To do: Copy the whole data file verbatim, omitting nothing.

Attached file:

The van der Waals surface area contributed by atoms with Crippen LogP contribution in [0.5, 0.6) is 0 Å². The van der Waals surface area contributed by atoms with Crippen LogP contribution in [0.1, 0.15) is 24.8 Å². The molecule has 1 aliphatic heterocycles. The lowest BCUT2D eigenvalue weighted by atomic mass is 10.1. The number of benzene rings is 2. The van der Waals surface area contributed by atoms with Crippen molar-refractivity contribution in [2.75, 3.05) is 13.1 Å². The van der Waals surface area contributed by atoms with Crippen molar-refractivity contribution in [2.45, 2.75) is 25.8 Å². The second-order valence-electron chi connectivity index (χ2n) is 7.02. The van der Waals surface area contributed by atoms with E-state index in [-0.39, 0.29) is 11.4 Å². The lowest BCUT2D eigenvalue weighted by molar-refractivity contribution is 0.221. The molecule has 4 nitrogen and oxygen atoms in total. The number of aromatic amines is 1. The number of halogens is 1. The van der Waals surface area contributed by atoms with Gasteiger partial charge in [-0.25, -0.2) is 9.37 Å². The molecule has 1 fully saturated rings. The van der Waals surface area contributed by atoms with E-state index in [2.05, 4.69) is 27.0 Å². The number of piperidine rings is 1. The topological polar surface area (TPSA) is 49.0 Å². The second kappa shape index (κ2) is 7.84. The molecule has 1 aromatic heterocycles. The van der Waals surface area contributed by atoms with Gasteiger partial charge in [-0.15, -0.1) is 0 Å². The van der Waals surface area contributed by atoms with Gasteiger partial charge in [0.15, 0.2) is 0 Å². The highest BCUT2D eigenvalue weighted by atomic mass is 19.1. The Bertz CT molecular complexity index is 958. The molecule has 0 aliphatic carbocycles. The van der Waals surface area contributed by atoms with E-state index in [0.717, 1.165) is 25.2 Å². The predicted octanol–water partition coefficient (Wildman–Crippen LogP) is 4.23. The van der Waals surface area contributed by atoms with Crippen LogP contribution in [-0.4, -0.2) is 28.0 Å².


The van der Waals surface area contributed by atoms with Crippen LogP contribution in [0.5, 0.6) is 0 Å². The van der Waals surface area contributed by atoms with Crippen LogP contribution in [0.1, 0.15) is 24.8 Å². The molecule has 1 aliphatic heterocycles. The lowest BCUT2D eigenvalue weighted by atomic mass is 10.1. The number of benzene rings is 2. The van der Waals surface area contributed by atoms with Crippen molar-refractivity contribution in [2.75, 3.05) is 13.1 Å². The van der Waals surface area contributed by atoms with Crippen molar-refractivity contribution in [2.45, 2.75) is 25.8 Å². The second-order valence-electron chi connectivity index (χ2n) is 7.02. The van der Waals surface area contributed by atoms with E-state index in [-0.39, 0.29) is 11.4 Å². The lowest BCUT2D eigenvalue weighted by molar-refractivity contribution is 0.221. The molecule has 4 nitrogen and oxygen atoms in total. The number of aromatic amines is 1. The number of halogens is 1. The van der Waals surface area contributed by atoms with Gasteiger partial charge in [-0.25, -0.2) is 9.37 Å². The molecule has 1 fully saturated rings. The van der Waals surface area contributed by atoms with E-state index in [2.05, 4.69) is 27.0 Å². The number of piperidine rings is 1. The topological polar surface area (TPSA) is 49.0 Å². The second kappa shape index (κ2) is 7.84. The molecule has 1 aromatic heterocycles. The van der Waals surface area contributed by atoms with Gasteiger partial charge in [-0.15, -0.1) is 0 Å². The van der Waals surface area contributed by atoms with Gasteiger partial charge in [0.15, 0.2) is 0 Å². The highest BCUT2D eigenvalue weighted by atomic mass is 19.1. The Bertz CT molecular complexity index is 958. The molecule has 0 aliphatic carbocycles. The van der Waals surface area contributed by atoms with E-state index in [0.717, 1.165) is 25.2 Å². The predicted octanol–water partition coefficient (Wildman–Crippen LogP) is 4.23. The van der Waals surface area contributed by atoms with Crippen LogP contribution in [-0.4, -0.2) is 28.0 Å².